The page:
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Separating Fact from Opinion
Separating Fact from Opinion
Separating Fact from Opinion
Separating Fact from Opinion
Separating Fact from Opinion
Separating Fact from Opinion
Separating Fact from Opinion
Separating Fact from Opinion
Separating Fact from Opinion
Separating Fact from Opinion
Separating Fact from Opinion
Separating Fact from Opinion
Separating Fact from Opinion
Separating Fact from Opinion
Separating Fact from Opinion
Separating Fact from Opinion
Separating Fact from Opinion
Separating Fact from Opinion
Separating Fact from Opinion
Separating Fact from Opinion
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Separating Fact from Opinion

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  • 1. Fact and Opinion: Is There Really a Difference Every man has a right to be wrong in his opinions. But no man has a right to be wrong in his facts. - Bernard M Baruch American Financier 1870-1965
  • 2.
    • Unless you are writing an editorial or review, the stories you write are not about you or your opinion. Therefore, it's generally best to write your stories in the third person.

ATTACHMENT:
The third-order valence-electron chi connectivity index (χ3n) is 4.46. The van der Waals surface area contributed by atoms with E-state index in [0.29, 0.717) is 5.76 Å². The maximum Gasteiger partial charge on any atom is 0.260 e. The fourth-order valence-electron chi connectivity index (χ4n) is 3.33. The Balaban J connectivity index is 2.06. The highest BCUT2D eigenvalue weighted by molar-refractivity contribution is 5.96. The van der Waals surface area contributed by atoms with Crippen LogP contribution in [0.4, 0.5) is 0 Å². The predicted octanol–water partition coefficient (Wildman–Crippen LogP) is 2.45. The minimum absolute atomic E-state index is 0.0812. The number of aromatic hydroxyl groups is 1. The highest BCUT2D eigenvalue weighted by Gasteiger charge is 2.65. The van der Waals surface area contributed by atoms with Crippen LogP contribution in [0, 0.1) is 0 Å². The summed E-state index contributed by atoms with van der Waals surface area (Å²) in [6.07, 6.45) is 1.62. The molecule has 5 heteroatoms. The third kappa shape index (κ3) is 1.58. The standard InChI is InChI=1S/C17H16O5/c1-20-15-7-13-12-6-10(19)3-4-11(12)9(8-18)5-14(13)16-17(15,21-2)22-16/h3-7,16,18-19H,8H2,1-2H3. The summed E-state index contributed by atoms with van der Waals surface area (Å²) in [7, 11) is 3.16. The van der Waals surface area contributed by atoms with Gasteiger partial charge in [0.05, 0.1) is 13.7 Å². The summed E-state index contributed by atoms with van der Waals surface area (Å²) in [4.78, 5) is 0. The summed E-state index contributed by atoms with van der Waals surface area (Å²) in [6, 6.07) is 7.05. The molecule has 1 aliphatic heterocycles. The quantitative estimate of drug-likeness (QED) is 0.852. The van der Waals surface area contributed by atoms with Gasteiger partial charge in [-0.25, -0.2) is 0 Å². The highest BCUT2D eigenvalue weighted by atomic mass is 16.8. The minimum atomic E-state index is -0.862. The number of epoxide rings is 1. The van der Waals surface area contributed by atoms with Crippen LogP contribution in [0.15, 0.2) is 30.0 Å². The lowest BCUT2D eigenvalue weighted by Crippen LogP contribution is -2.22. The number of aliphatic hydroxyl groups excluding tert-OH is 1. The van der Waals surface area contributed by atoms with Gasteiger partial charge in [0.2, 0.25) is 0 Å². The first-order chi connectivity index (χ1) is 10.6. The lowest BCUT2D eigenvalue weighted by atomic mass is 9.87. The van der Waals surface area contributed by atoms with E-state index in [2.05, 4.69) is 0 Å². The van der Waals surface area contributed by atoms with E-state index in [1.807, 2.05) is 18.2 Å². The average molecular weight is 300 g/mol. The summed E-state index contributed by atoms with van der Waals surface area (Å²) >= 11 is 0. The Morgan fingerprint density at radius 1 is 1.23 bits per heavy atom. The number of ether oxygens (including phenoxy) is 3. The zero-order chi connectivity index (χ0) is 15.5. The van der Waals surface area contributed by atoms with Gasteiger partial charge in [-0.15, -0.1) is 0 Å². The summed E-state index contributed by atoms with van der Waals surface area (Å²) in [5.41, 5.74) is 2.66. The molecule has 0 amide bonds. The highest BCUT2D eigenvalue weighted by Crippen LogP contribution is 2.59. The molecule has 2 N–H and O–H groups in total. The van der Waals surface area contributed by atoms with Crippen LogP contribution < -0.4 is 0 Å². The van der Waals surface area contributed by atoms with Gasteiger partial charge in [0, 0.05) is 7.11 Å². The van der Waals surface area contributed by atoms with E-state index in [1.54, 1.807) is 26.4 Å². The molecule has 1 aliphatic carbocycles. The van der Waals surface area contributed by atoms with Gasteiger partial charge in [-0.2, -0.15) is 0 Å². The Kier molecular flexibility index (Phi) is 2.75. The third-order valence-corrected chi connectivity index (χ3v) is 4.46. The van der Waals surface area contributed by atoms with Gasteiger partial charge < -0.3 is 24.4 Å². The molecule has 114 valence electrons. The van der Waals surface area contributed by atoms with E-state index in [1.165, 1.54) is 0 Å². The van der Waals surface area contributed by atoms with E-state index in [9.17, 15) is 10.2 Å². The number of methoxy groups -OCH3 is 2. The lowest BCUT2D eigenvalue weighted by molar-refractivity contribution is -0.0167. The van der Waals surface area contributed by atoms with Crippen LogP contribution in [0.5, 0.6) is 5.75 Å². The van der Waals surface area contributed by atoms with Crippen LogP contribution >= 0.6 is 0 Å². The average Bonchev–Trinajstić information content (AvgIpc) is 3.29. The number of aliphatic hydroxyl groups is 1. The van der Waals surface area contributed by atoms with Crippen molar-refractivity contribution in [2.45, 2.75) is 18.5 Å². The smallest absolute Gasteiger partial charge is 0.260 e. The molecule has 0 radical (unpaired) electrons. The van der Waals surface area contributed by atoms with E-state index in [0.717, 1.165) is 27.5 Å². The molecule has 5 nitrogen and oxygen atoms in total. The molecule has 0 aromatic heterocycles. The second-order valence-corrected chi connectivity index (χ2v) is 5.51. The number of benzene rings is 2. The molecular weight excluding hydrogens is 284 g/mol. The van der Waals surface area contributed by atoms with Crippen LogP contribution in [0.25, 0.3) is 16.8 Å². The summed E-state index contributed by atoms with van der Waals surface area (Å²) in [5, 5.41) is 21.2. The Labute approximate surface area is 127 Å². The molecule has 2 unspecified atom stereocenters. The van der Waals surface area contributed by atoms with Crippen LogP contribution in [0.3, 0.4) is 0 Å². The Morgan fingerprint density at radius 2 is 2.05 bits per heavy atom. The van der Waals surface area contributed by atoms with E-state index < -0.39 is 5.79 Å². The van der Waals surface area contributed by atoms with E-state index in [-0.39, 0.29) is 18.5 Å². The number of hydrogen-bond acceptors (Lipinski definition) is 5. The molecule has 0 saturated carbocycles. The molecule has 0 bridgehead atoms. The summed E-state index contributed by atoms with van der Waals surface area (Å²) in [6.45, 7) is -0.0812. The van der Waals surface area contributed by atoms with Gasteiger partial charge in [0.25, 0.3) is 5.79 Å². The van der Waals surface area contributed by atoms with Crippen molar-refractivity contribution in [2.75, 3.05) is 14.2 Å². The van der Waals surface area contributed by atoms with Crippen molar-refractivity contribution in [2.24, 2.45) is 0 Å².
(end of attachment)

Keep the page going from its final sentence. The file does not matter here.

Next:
• Good stories do include both fact and opinion. Opinions must be attributed to sources. Facts do not need to be attributed, unless they are contested or controversial.
    • Know the difference?
  • 3. Let’s Get The Facts Straight!
    • There is a difference between
    • FACT and OPINION.
    • Facts are statements that can be proven .
    • Opinions can not be proven . They are based on someone's thoughts, their feelings and their understanding.
    • Though you may be able to use facts to add credibility to an opinion, it is still an opinion!
    • Though an opinion may be widely accepted, that does not make it a fact.
  • 4. Let’s Get The Facts Straight! A fact is something that can be proven by a reliable authority such as: Note : None of these authorities are fool proof, but information that they provide is considered to be fact. A history book An observation Governmental law Proven scientific law Statistics Mathematics Measurements
  • 5. Lets Look at Some Examples of Facts Facts must have a reliable authority John F. Kennedy was President 1961-1963 History Book The adult human body has 206 bones Science 56% of US gun Deaths are suicides Statistic 21 is the legal drinking age in Cincinnati, OH Governmental Law